Such methodologies add significantly to global public goods for education – a key objective of the more than US$30 million that the GPE has invested in such activities through its Global and Regional Activities grants.
How age factors in calculating out-of-school numbers
The second paper, on Age Adjustment Techniques in the Use of Household Survey Data, focuses on the potential problems related to data by single year of age. It points out that estimates of the rates of children in and out of school are sensitive to the timing of data collection and the accuracy of age data.
In household surveys, household members’ ages are recorded at the time of data collection and the paper shows how statisticians can make the necessary age adjustments to better compare results of survey results based on different timing and duration.
One recommendation is to avoid age-specific attendance rates that are more likely to be affected by errors in age data than level-specific attendance rates.
How population estimates impact out-of-school rate
The third paper, on The Effect of Varying Population Estimates on the Calculation of Enrollment Rates and Out-of-School Rates, shows the extent to which estimates of participation in education are only as good as the underlying data on enrollment and population on which they are based.
In Brazil, for example, assumptions about under-coverage and fertility affect the accuracy of population estimates and, in turn, estimates of the number of out-of-school children and adolescents.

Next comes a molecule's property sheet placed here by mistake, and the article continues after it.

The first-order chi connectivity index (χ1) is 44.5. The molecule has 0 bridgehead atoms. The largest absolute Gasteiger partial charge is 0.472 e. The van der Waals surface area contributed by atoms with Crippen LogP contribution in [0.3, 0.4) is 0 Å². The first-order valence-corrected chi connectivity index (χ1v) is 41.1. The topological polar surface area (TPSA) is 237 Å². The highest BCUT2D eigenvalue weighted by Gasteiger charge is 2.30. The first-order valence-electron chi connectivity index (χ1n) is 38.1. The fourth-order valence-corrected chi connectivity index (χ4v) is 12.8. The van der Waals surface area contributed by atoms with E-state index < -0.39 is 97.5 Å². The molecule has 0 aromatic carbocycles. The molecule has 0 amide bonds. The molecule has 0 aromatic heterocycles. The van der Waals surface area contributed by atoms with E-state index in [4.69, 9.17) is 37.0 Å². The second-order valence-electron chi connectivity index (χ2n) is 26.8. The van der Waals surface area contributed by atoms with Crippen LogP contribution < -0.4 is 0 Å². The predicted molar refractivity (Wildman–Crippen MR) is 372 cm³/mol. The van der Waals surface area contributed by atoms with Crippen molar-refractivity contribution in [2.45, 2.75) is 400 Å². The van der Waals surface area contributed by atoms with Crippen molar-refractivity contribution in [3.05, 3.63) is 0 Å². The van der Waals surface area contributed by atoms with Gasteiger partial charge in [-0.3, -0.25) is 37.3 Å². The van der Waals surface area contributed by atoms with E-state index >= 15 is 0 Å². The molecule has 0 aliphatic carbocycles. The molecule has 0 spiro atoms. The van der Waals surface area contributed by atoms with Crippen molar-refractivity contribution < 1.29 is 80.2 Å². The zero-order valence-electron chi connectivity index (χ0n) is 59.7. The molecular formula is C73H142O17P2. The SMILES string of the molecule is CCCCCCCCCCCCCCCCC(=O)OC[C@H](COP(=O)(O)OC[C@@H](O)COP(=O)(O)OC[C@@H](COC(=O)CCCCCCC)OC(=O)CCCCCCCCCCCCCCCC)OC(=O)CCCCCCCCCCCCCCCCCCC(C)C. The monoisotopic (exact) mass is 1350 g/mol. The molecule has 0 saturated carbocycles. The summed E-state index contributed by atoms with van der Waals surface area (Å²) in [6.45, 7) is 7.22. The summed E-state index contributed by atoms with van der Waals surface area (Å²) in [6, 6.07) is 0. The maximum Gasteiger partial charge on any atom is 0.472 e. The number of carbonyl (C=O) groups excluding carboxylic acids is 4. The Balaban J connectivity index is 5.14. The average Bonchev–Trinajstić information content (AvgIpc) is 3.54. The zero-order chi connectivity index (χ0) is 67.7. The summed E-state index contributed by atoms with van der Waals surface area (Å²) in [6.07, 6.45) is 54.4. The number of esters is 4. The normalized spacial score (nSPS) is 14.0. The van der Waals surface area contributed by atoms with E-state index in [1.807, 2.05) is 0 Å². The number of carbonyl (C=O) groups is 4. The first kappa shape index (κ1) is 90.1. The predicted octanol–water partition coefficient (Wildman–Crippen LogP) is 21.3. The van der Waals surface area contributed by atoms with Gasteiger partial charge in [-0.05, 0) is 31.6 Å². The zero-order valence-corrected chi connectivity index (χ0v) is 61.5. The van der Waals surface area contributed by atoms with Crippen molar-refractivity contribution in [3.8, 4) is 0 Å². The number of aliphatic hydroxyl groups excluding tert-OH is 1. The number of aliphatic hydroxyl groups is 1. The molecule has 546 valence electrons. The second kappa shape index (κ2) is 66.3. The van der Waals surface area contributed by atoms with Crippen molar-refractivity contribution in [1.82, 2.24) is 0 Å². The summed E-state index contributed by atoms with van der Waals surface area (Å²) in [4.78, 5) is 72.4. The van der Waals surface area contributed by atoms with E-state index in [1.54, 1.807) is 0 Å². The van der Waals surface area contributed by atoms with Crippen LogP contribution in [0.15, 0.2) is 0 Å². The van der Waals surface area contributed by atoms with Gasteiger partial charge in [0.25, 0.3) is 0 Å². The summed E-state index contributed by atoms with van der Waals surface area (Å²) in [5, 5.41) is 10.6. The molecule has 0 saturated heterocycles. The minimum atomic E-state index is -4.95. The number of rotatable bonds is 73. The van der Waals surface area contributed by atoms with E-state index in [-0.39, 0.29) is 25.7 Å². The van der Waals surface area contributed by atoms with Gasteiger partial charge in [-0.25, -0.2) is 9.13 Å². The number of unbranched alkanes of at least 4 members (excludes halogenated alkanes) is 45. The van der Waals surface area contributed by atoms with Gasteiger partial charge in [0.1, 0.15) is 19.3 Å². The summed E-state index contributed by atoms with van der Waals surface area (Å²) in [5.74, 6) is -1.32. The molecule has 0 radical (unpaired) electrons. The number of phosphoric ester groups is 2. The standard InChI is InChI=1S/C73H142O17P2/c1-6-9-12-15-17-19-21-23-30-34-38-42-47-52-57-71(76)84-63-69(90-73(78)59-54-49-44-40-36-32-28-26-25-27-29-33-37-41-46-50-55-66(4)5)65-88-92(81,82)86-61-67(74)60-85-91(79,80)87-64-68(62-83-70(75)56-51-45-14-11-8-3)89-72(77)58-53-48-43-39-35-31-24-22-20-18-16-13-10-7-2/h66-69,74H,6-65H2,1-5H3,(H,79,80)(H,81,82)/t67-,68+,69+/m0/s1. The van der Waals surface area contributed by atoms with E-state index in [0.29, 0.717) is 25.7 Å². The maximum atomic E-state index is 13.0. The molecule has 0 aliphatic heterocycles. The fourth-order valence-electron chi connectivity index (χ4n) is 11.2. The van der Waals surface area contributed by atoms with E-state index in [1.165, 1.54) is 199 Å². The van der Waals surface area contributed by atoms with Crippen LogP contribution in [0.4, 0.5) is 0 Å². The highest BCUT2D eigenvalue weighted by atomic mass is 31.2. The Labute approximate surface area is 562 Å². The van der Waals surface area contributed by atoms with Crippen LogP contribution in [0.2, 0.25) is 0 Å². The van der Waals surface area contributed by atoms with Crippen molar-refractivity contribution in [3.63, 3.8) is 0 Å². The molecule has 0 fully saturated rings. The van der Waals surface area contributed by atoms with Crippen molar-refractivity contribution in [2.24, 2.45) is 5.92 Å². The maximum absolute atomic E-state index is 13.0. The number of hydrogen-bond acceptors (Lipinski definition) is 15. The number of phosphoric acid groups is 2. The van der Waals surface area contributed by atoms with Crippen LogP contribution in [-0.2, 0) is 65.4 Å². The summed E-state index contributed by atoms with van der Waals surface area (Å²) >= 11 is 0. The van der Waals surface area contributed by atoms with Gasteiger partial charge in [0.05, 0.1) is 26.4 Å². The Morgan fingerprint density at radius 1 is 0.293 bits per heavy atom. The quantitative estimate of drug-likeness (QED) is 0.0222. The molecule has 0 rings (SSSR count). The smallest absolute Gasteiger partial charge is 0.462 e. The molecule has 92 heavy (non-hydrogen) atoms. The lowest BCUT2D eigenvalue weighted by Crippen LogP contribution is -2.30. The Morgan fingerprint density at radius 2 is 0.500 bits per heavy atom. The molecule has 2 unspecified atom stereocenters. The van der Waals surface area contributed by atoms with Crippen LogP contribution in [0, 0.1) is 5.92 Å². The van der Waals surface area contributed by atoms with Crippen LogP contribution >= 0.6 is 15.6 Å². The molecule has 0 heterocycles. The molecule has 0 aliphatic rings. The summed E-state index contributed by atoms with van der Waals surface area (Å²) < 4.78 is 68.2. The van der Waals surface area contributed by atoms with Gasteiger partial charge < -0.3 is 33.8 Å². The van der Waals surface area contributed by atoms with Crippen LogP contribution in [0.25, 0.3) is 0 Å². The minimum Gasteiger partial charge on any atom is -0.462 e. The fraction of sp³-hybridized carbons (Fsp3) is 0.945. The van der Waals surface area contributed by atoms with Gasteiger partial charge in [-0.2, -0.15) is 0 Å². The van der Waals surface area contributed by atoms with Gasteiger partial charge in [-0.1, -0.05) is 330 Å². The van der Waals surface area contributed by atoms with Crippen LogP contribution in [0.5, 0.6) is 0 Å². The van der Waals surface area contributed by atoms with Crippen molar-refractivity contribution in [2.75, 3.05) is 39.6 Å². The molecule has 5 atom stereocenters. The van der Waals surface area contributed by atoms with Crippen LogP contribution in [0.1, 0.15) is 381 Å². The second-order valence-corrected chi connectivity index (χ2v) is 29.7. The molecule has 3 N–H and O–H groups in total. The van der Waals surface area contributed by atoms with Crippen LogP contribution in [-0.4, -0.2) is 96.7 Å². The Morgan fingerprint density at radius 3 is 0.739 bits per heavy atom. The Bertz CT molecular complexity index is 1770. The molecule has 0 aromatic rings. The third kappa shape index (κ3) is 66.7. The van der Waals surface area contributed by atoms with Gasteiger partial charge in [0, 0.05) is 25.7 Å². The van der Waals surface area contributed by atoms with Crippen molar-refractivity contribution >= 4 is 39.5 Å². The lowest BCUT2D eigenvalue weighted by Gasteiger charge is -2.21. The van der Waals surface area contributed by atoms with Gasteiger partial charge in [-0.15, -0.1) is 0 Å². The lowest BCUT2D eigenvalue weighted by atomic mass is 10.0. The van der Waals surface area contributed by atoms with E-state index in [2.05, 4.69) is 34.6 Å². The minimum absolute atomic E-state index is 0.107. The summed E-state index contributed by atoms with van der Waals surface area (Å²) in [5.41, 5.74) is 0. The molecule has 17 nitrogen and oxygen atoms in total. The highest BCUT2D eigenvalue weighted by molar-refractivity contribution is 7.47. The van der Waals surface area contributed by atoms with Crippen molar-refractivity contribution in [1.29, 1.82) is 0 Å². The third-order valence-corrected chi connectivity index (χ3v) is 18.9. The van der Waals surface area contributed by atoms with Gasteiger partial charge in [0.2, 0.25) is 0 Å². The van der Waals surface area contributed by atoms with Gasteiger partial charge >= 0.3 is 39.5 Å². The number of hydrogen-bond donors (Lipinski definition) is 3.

The findings from Brazil can also inform work by statisticians in other countries to improve understanding of the differences in primary and secondary enrollment rates according to varying population estimates and of the reliability of out-of-school estimates based on data from different sources.
UIS and GPE collaborate to get better data
The three technical papers show how all countries can benefit from the methodological work arising from the Global Initiative on Out-of-School Children.
This same collaborative approach is being taken by the UIS and UNESCO through the Capacity Development for Education (CapED) Program, which aims to bridge the gap between national education policies, data collection and use by helping countries develop and apply a range of tools to assess and improve their national statistical systems.
The UIS is also developing the standards, guidelines and methodologies to help countries report the data needed to produce internationally comparable indicators for SDG 4. To do this, the Institute works with countries and partners like the GPE through key initiatives such as the Inter-Agency Group on Education Inequality Indicators (IAG-EII), the Technical Coordination Group on SDG 4 (TCG) and the Global Alliance to Monitor Learning (GAML).
Together, the UIS and GPE are helping countries make the most of these new methodological tools in wider capacity-building initiatives to help ensure that every dollar invested in education has the desired impact and that no child is ever left behind.